Modelling the stopping range of charged particles in different materials is key to a range of science areas from particle physics to cancer therapy. This is usually done with general purpose Monte Carlo simulation tools such as GEANT4 and SRIM.
At ISIS, muons are used to probe material properties, and this requires a beam of muons to be stopped within the sample. To get the best signal from small or thin samples, metal or polymer foils are used to slow down the muons before they reach the sample. These foils are changed and optimised in the course of experiments, but this can be difficult and time-consuming process.
This project will develop a simple to use calculator for determining the optimal thickness of these foils, taking into account both the sample thickness and other equipment the beam must pass through to reach the sample. We anticipate the program would be written in Python, be calibrated against experimental data and Monte Carlo calculations using GEANT4 or SRIM, and include a simple user interface.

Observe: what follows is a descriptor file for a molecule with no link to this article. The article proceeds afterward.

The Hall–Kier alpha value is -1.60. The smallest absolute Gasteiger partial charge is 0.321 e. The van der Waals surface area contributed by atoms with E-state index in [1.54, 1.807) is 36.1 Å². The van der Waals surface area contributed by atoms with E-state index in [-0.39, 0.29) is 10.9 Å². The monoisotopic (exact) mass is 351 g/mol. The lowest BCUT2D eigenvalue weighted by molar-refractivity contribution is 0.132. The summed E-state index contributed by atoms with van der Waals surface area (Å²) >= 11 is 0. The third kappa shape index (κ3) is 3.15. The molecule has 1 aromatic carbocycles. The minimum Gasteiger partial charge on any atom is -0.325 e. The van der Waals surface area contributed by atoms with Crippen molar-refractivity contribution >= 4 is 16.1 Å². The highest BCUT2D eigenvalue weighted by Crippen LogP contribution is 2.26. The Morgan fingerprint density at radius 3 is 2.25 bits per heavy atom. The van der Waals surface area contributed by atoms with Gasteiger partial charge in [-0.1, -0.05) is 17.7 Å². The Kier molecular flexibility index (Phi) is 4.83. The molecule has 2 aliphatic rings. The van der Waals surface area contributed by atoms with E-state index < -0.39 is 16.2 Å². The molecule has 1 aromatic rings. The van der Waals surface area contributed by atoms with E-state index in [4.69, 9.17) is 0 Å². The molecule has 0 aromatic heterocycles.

The student will gain experience of experimental data analysis, running Monte-Carlo simulations, modelling and fitting of data with appropriately chosen mathematical functions. The Python code will be developed and tested under the Mantid analysis framework (see www.mantidproject.org), and the student will gain experience working within a well-established high performance computing environment. A well-designed user interface will be key to the success of this project, and experience gained considering what makes for a good user experience will be of ongoing benefit to the student.
Supervisor: James Lord, email@example.com